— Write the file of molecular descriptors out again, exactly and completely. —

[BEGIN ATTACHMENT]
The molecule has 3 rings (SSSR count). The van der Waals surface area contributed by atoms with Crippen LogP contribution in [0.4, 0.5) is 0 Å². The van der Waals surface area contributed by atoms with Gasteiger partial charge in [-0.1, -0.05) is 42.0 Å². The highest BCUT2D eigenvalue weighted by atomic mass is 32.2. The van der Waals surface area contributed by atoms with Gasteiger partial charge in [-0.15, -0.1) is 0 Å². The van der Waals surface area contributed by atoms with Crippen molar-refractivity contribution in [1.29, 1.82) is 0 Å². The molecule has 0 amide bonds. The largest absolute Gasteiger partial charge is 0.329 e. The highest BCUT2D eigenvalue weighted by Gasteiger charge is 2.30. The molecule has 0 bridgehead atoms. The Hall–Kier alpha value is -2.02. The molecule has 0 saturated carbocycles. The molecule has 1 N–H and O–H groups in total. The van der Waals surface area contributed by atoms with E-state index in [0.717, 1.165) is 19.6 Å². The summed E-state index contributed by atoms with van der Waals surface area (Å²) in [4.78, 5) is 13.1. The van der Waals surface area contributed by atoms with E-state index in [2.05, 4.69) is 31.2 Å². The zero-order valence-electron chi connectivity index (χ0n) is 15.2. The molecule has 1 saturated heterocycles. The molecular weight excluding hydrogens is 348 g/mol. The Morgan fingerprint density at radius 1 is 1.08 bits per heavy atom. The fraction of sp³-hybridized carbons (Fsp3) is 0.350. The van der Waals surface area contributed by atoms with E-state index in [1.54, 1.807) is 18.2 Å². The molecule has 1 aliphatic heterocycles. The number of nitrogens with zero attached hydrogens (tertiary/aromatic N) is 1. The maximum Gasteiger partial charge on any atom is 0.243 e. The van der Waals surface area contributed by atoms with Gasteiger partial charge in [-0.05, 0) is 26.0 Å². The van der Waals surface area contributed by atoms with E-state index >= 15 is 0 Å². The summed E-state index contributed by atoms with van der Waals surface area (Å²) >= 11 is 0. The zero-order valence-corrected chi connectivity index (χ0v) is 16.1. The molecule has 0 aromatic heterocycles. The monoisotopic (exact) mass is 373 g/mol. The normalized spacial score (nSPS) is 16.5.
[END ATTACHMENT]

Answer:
The molecule has 3 rings (SSSR count). The van der Waals surface area contributed by atoms with Crippen LogP contribution in [0.4, 0.5) is 0 Å². The van der Waals surface area contributed by atoms with Gasteiger partial charge in [-0.1, -0.05) is 42.0 Å². The highest BCUT2D eigenvalue weighted by atomic mass is 32.2. The van der Waals surface area contributed by atoms with Gasteiger partial charge in [-0.15, -0.1) is 0 Å². The van der Waals surface area contributed by atoms with Crippen molar-refractivity contribution in [1.29, 1.82) is 0 Å². The molecule has 0 amide bonds. The largest absolute Gasteiger partial charge is 0.329 e. The highest BCUT2D eigenvalue weighted by Gasteiger charge is 2.30. The molecule has 0 bridgehead atoms. The Hall–Kier alpha value is -2.02. The molecule has 0 saturated carbocycles. The molecule has 1 N–H and O–H groups in total. The van der Waals surface area contributed by atoms with E-state index in [0.717, 1.165) is 19.6 Å². The summed E-state index contributed by atoms with van der Waals surface area (Å²) in [4.78, 5) is 13.1. The van der Waals surface area contributed by atoms with E-state index in [2.05, 4.69) is 31.2 Å². The zero-order valence-electron chi connectivity index (χ0n) is 15.2. The molecule has 1 saturated heterocycles. The molecular weight excluding hydrogens is 348 g/mol. The Morgan fingerprint density at radius 1 is 1.08 bits per heavy atom. The fraction of sp³-hybridized carbons (Fsp3) is 0.350. The van der Waals surface area contributed by atoms with E-state index in [1.54, 1.807) is 18.2 Å². The molecule has 1 aliphatic heterocycles. The number of nitrogens with zero attached hydrogens (tertiary/aromatic N) is 1. The maximum Gasteiger partial charge on any atom is 0.243 e. The van der Waals surface area contributed by atoms with Gasteiger partial charge in [-0.05, 0) is 26.0 Å². The van der Waals surface area contributed by atoms with E-state index >= 15 is 0 Å². The summed E-state index contributed by atoms with van der Waals surface area (Å²) >= 11 is 0. The zero-order valence-corrected chi connectivity index (χ0v) is 16.1. The molecule has 0 aromatic heterocycles. The monoisotopic (exact) mass is 373 g/mol. The normalized spacial score (nSPS) is 16.5.